Under the current system, presidents shower pork on the swing states in order to get their votes. During the 2004 election, President Bush advocated for and got a trillion dollar expansion of Medicare in order to entice votes from the large population of senior citizens in Florida. Presidents take steps to help the coal industry in order to influence Pennsylvania, and the ethanol industry to help Iowa. Battleground states are twice as likely to receive exemptions from No Child Left Behind as fly-over states and twice as likely to have natural disasters declared.
There is another criticism that a rogue state secretary of state could frustrate the National Popular Vote Compact by refusing to certify the results. This is invalid, since plenty of federal and state laws prohibit that elected official from doing so.
Voter fraud will become more difficult under a National Popular Vote, because crooked party operatives will no longer be able to focus their efforts on just a handful of states, and the windfall of electoral votes for their illicit efforts will be smaller. For the same reason, it also reduces the possibility of recounts.
What did the Founding Fathers prefer? Not winner-take-all. The Founders debated various methods of the electoral college and almost adopted the proportional system at the Constitutional Convention. They never debated a winner-take-all system. As the states began to adopt winner-take-all, in order to ensure that their favorite sons like Thomas Jefferson won, Missouri Senator Thomas Hart Benton warned in an 1824 Senate speech, “The general ticket system [winner-take-all], now existing in 10 States was … not [the offspring] of any disposition to give fair play to the will of the people. It was adopted by the leading men of those states, to enable them to consolidate the vote of the State.”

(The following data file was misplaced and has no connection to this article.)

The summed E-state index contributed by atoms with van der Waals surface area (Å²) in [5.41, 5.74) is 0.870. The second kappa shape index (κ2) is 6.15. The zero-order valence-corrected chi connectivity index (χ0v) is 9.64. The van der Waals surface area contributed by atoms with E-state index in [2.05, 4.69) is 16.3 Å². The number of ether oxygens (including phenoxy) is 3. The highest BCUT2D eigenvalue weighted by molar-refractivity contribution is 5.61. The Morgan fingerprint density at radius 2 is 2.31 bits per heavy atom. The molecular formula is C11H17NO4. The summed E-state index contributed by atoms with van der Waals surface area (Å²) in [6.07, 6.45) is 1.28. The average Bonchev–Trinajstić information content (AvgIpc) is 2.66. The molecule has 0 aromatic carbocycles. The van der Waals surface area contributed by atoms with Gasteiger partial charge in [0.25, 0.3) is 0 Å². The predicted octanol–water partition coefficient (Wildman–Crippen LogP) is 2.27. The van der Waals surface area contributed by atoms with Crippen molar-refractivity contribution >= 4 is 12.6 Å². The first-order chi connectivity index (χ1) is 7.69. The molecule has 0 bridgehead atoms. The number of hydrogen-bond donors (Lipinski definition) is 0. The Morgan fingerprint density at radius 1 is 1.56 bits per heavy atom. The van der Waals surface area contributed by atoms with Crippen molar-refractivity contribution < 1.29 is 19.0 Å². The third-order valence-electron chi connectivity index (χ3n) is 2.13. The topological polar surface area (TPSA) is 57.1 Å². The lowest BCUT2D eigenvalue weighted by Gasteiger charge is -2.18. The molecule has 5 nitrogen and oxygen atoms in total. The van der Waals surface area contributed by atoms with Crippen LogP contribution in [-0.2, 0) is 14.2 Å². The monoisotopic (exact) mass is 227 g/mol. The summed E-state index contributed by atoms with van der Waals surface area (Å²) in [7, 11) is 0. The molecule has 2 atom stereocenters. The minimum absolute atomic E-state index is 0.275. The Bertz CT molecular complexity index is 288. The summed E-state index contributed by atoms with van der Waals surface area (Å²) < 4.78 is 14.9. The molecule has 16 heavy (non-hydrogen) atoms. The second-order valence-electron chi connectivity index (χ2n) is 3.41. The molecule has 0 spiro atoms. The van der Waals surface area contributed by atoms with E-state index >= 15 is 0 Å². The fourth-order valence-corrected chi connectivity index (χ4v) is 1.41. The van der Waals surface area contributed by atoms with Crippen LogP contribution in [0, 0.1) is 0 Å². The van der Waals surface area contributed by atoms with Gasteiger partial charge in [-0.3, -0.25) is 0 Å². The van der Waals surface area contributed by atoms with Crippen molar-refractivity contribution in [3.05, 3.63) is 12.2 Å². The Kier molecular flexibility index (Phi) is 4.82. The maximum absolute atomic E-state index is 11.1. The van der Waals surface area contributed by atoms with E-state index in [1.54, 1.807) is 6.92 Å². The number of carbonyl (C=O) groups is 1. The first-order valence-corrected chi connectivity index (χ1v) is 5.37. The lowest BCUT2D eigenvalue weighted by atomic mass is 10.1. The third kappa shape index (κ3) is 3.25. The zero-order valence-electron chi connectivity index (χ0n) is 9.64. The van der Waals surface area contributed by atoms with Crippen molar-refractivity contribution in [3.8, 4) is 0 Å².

There are a significant number of prominent conservatives who understand what is taking place demographically so they support direct presidential elections. They include former congressmen Tom Tancredo (R-CO), Bob Barr (R-GA), former House Speaker Newt Gingrich (R-GA) and eight former national chairs of the conservative American Legislative Exchange Council.
So far, 11 states have passed laws implementing the National Popular Vote Compact, and it has passed in at least one chamber of 12 other state legislatures, four of which are red states. It will go into effect when enough states have passed it to total 270 electoral votes. When polled (by a left-leaning polling company), 74 percent of Americans support direct presidential elections. This breaks down to 75 percent among Republicans and 78 percent among Democrats. The left naively thinks direct presidential elections will benefit Democrats, assuming that large urban areas will decide elections. This bipartisan support means there is a good chance it will happen.
The purpose of the National Popular Vote bill is to make every voter in every state politically relevant in every presidential election. This is the only way to right size the political influence of battleground states. Clinging to the winner-take-all system is a losing strategy for Republicans. Under that system, they will likely lose Florida by 2020 or 2024 due to demographical changes. It is better to take our chances with a direct presidential election than suffer certain defeat with the unfair, outdated, flawed current system that can and should be reformed.
Rachel Alexander and her brother Andrew are co-Editors of Intellectual Conservative. She has been published in the American Spectator, Townhall.com, Fox News, NewsMax, Accuracy in Media, The Americano, ParcBench, and other publications.